Eliminative materialism is a branch of the materialist school of philosophy of mind. Materialism is the view that the mind is explainable by the physical functions of the brain, as opposed to dualism, which claims that something more is necessary to encapsulate the mind, and idealism, which rejects the existence of physical matter in favour of mental substance alone. Materialism is currently the most popular theory of mind in philosophical circles, probably due to the many recent advances in psychology, neuroscience and computing. Seeing a computer run a program that can talk can seriously shake the belief that something non-physical is required for intelligence, since language and intelligence seems so inextricably linked. However, some form of dualism is the common view amongst most people, mostly due to some form of religious view, either due to personal belief, or simply cultural background. Some form of dualism seems to be present in all the major religions, if not explicitly describing a mind as separate from the body, at least describing some sort of non-physical aspect to human existence, generally termed 'soul' or some similar substance.
Eliminative materialism is in total agreement with most materialist doctrines in the basics of the mechanics of mind workings. It asserts that mental states are totally explicable in terms of brain functions, and it only requires sufficient advances in neuroscience to enable us to determine the exact nature of all of the components of the human mind. Thus, along with most materialist theories, it tends not to propose its own theories about how the mind works, but rather watches eagerly over the research fields of advanced neuroscience, artificial intelligence and psychology, looking for explanatory theories to incorporate into a unified theory of mind. This may sound like a negative appraisal, but it is merely a scientific method of discovering the nature of mind. Rather than theorising about the nature of the mind and setting out to prove this, materialists are collecting all the scientific data available in order to try and form a cohesive theorem. Indeed, many of the researchers in the aforementioned fields are in fact philosophers, or have become so. The lines between all the fields in these areas have become very blurred.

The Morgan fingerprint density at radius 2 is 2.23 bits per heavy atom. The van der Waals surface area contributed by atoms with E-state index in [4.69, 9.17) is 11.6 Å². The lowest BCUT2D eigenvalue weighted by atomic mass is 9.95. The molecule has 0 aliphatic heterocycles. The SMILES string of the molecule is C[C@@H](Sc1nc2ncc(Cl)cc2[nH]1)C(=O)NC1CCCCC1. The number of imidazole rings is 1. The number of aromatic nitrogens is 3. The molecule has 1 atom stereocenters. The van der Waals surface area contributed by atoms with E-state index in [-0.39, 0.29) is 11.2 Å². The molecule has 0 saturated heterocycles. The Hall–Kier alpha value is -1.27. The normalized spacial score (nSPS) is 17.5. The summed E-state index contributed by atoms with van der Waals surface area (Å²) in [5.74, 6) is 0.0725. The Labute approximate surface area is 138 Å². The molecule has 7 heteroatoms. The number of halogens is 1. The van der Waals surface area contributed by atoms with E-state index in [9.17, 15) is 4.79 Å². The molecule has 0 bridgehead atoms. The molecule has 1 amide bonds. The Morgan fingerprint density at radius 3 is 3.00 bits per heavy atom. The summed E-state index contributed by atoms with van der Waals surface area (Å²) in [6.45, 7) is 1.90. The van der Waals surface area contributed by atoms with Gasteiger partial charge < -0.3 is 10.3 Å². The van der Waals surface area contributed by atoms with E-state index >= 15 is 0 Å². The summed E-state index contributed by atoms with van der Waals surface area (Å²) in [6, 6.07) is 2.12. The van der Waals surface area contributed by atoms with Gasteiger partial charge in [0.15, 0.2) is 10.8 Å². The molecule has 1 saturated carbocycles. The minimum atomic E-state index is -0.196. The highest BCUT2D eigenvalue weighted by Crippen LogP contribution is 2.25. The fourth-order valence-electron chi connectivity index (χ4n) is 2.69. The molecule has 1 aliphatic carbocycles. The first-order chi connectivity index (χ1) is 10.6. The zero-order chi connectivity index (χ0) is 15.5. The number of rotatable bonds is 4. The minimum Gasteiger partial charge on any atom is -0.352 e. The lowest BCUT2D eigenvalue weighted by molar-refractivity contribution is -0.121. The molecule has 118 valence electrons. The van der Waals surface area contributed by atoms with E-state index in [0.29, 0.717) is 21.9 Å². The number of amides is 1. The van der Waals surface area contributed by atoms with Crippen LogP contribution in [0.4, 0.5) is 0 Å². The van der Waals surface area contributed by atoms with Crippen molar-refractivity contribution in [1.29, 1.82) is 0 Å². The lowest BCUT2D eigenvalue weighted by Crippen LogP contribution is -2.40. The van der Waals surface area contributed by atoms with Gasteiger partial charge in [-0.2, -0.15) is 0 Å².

So, the basis for eliminative materialism is that of all materialist theories, the facts about the mechanics of the brain. Where eliminative materialism differs from the other theories is in how it expects these mechanics to match up with our mental states. Most other theories assert that we will discover certain patterns of activity that relate to certain types of mental states, although how successfully we can generalise these states is a topic for much debate. Reductive materialism would argue that only minor changes are necessary for us to be able to match up brain activity to current psychological terms. Eliminative materialism would contest this, suggesting that our current conception of mental states is incompatible with what we will find within the brain. Further, our current framework for explaining the links between mental states and physical actions is utterly wrong. If we are to have any hope of discovering the match up of mental and brain states that materialists desire, then we need to totally re-evaluate what we mean by mental states. Eliminative materialism does, in fact, seek to 'eliminate' folk psychological terms from our vocabulary, since it asserts that they are simply misleading.